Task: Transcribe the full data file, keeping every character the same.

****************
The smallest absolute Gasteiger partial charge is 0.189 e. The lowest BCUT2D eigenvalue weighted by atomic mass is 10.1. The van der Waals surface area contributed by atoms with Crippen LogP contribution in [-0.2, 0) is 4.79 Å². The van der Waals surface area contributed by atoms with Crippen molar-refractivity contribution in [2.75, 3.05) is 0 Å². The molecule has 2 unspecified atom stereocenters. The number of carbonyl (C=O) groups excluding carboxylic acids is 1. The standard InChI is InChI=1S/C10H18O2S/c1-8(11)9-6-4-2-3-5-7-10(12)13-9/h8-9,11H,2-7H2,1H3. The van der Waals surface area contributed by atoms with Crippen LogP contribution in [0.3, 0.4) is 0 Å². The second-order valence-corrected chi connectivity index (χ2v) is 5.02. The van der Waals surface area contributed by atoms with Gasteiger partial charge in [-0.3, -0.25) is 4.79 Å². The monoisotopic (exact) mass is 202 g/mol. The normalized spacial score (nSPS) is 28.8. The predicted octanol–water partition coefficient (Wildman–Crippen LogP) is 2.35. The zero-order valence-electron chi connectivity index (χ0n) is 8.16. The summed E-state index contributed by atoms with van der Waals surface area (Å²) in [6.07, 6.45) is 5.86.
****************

The smallest absolute Gasteiger partial charge is 0.189 e. The lowest BCUT2D eigenvalue weighted by atomic mass is 10.1. The van der Waals surface area contributed by atoms with Crippen LogP contribution in [-0.2, 0) is 4.79 Å². The van der Waals surface area contributed by atoms with Crippen molar-refractivity contribution in [2.75, 3.05) is 0 Å². The molecule has 2 unspecified atom stereocenters. The number of carbonyl (C=O) groups excluding carboxylic acids is 1. The standard InChI is InChI=1S/C10H18O2S/c1-8(11)9-6-4-2-3-5-7-10(12)13-9/h8-9,11H,2-7H2,1H3. The van der Waals surface area contributed by atoms with Crippen LogP contribution in [0.3, 0.4) is 0 Å². The second-order valence-corrected chi connectivity index (χ2v) is 5.02. The van der Waals surface area contributed by atoms with Gasteiger partial charge in [-0.3, -0.25) is 4.79 Å². The monoisotopic (exact) mass is 202 g/mol. The normalized spacial score (nSPS) is 28.8. The predicted octanol–water partition coefficient (Wildman–Crippen LogP) is 2.35. The zero-order valence-electron chi connectivity index (χ0n) is 8.16. The summed E-state index contributed by atoms with van der Waals surface area (Å²) in [6.07, 6.45) is 5.86.